The Wallis’ celebrated Creative Aging programs, led by Debra Pasquerette, Director of Creative Aging Programs, are designed for adults 55+ to build creative toolboxes through learning arts skills and the opportunity to connect with a vibrant arts community. Classes, which include a variety of experience levels and art forms, fill up fast when announced, so interested individuals are encouraged to sign up early.

Staged Stories, an exceedingly popular and meaningful eight-week-long creative writing course, invites participants to write their personal stories, sparking memories and imagination to guide them in re-creating moments from their lives. Students choose one of the stories they have written to share in a performance with an invited audience at the end of class. 

ScriptingFor people who have always wanted to write a play, TV pilot, or screenplay but didn’t know where to start – or finish a script they’ve begun – this eight-week-long class teaches the fundamentals of story building so participants can make it to “Fade Out. The End.” This writing workshop is open to writers with any type of script project or genre. It focuses on dramatic structure, i.e. the sequencing of character-driven scenes for maximum emotional effect, and culminates in an “Elevator Pitch Fest” for scripts-in-progress.

Stagewrite: MonologuesIn this eight-week-long course, students practice the art and craft of writing short monologues, with each session focusing on a particular aspect of the monologue. Examples from movies, TV, and published plays are studied as a guide and inspiration for writing one’s own. The course culminates in an invited public performance of one of the monologues each student has written.
Twice a year, STAGED STORIES takes the stage for a live performance in one of The Wallis’ theaters. Shows are curated from all past STAGED STORIES and STAGEWRITE participants.

Movement WorkshopsIn partnership with BODYTRAFFIC, the renowned Los Angeles dance company, professional dancer Joan Rodriguez, a member of BODYTRAFFIC, leads a movement workshop series connecting storytelling and dance. Students learn movement fundamentals of Latin and Afro-Cuban dance styles. No dance experience is required, and this four-week class is open to students of all abilities. 

Creative Aging CampsHeld several times a year, Creative Aging Camps offer the opportunity to explore music, theater, dance, visual art, and creative writing in a supportive, joyous environment.

Creative Aging Matinee Series and Post-Show Discussions: Participants are invited to experience the world-class theater, dance, and music on The Wallis’ stages, with reduced or free tickets provided for those who would otherwise not be able to attend. Many performances include a pre- or post-show discussion with artists and educators.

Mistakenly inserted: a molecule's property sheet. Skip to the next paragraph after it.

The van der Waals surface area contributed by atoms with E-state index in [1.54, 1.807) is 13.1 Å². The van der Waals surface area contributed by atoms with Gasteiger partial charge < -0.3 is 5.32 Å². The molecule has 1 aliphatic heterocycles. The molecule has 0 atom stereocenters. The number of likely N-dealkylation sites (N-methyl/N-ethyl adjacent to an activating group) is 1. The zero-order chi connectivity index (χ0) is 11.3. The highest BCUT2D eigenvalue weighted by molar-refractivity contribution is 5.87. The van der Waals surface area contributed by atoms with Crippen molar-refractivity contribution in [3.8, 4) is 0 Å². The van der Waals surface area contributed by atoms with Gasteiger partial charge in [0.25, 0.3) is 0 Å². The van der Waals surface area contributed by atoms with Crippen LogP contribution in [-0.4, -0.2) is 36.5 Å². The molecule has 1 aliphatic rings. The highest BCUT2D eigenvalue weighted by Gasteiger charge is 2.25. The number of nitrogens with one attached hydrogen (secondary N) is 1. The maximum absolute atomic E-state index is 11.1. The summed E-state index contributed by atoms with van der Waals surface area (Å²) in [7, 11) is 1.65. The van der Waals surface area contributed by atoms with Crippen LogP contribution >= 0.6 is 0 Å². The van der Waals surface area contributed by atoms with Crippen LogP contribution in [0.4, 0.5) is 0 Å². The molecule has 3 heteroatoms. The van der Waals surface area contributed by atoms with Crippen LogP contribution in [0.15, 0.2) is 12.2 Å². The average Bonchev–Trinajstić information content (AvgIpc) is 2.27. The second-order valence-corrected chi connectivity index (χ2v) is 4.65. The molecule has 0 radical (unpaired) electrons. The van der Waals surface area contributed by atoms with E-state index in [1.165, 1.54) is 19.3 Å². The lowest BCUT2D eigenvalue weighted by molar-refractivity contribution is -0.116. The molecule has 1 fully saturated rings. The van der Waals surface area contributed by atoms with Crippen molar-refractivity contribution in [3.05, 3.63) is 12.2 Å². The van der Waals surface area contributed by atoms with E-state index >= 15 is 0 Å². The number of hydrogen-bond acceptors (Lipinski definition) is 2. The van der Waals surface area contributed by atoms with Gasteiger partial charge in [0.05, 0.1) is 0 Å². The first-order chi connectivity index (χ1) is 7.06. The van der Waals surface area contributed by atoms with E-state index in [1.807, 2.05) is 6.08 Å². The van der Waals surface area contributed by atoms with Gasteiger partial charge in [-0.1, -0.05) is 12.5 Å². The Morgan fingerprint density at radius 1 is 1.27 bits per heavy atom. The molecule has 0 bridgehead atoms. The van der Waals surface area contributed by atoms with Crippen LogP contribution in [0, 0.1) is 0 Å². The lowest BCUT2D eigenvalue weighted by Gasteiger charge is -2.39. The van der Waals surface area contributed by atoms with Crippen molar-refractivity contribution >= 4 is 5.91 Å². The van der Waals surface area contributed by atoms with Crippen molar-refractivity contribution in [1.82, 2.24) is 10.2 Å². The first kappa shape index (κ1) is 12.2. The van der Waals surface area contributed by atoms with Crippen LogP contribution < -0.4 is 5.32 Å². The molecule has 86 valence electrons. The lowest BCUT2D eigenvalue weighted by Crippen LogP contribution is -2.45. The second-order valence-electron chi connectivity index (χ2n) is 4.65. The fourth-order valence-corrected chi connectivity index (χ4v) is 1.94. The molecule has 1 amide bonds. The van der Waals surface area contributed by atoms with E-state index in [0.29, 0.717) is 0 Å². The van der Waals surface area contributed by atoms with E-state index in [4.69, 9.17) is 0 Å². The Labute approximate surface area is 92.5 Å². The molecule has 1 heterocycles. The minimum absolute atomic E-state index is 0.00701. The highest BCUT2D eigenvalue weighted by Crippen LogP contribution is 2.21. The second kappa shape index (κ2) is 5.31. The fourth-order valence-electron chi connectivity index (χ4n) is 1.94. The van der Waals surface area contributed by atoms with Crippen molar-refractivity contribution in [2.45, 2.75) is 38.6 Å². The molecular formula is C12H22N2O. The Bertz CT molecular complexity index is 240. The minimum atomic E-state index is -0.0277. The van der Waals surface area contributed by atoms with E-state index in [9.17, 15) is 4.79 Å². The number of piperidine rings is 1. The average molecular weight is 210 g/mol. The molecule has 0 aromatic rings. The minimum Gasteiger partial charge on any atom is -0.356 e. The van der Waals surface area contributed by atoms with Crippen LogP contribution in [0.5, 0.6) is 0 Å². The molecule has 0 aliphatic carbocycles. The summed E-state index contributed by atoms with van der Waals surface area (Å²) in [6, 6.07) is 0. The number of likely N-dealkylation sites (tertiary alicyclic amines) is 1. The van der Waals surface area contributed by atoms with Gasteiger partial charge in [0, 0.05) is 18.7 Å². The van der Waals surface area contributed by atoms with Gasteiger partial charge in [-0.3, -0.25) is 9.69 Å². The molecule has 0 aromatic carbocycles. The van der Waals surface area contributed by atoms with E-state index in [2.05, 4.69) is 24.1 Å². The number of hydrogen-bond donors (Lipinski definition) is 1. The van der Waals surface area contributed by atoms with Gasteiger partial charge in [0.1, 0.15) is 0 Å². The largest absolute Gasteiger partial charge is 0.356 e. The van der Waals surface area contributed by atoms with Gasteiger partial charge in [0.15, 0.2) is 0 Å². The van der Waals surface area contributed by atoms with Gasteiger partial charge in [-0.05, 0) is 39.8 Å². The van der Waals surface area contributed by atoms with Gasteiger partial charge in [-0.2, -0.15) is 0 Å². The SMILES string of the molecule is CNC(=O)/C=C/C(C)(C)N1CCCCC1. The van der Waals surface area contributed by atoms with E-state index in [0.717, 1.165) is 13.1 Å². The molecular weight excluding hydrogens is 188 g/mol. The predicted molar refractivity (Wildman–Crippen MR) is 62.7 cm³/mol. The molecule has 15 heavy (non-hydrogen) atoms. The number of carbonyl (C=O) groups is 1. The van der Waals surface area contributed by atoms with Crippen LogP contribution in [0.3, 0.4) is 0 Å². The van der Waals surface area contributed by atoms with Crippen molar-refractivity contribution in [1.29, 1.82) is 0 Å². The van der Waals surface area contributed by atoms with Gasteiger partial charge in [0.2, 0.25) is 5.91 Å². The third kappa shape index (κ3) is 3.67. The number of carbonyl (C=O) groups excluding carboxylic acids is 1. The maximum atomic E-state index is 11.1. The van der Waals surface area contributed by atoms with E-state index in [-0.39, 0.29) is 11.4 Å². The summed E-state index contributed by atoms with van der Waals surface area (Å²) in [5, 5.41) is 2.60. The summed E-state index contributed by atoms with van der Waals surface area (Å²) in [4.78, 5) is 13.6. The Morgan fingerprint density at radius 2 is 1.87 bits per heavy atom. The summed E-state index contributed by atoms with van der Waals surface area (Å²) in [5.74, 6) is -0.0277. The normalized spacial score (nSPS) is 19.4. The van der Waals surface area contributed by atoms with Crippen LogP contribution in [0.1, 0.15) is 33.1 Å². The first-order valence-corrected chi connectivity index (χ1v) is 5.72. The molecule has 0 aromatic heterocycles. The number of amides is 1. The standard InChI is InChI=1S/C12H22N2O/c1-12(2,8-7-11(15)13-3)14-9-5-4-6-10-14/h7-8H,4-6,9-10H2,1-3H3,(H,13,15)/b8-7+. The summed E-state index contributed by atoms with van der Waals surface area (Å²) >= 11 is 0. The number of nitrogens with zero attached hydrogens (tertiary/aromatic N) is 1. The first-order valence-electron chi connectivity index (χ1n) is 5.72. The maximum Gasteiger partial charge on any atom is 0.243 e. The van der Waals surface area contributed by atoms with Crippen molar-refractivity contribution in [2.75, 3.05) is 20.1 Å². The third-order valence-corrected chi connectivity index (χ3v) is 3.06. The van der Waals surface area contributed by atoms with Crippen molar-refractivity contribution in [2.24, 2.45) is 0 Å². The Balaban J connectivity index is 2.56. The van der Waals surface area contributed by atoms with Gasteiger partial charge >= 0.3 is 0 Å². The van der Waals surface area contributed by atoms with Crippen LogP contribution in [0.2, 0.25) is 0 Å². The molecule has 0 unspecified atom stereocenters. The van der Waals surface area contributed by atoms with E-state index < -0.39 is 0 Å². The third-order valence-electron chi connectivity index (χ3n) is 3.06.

Access Tickets offers eligible community groups free and/or discounted tickets to select shows and events at The Wallis. A partial list of partners includes Advot Project, Beverly Hills Senior Housing, Claude Pepper Senior Center, Create Now, Education Through Music, Gabriella Foundation, Green Dot Public Schools, Harmony Project, Heart of Los Angeles, Homeschool Theater Lab, Hope Street Family Center, LA Gay and Lesbian Center Senior Services, Los Angeles Music and Art School, MATI Israeli Community Center, Menorah Housing Foundation, Move the World Now-Dance Activism, Mutual Amputee Aid Foundation, Neighborhood Music School, NOHO Senior Arts Colony, Pablove Shutterbugs, Save a Heart Foundation, Silvercrest Senior Citizens Residence, and Stop Senior Scams Acting Program.

The Miracle Project, celebrating gifts, strengths and talents of all abilities, makes The Wallis its primary home for weekly in person and virtual classes. The organization incorporates a groundbreaking and evidence-based methodology that integrates theater, film and the expressive arts to bring out the best in individuals with autism (verbal and non-verbal). By creating shared experiences for them with non-disabled peers, The Miracle Project allows individuals with autism and other disabilities to find their voices, develop their talents and become part of a unique, dynamic, inclusive community, while creating and performing in original musicals. Students, once too anxious to even enter a room of peers, have performed in front of thousands at locations ranging from The Wallis, Angel Stadium, the Pantages Theater and Club Nokia to Carnegie Hall and the United Nations. This acclaimed arts program was documented in the HBO double Emmy Award-winning documentary, Autism: The Musical. According to the U.S. Centers for Disease Control, autism, a complex condition that affects a person’s ability to communicate and develop social relationships and is often accompanied by behavioral challenges, now affects 1 in 68 children in the United States.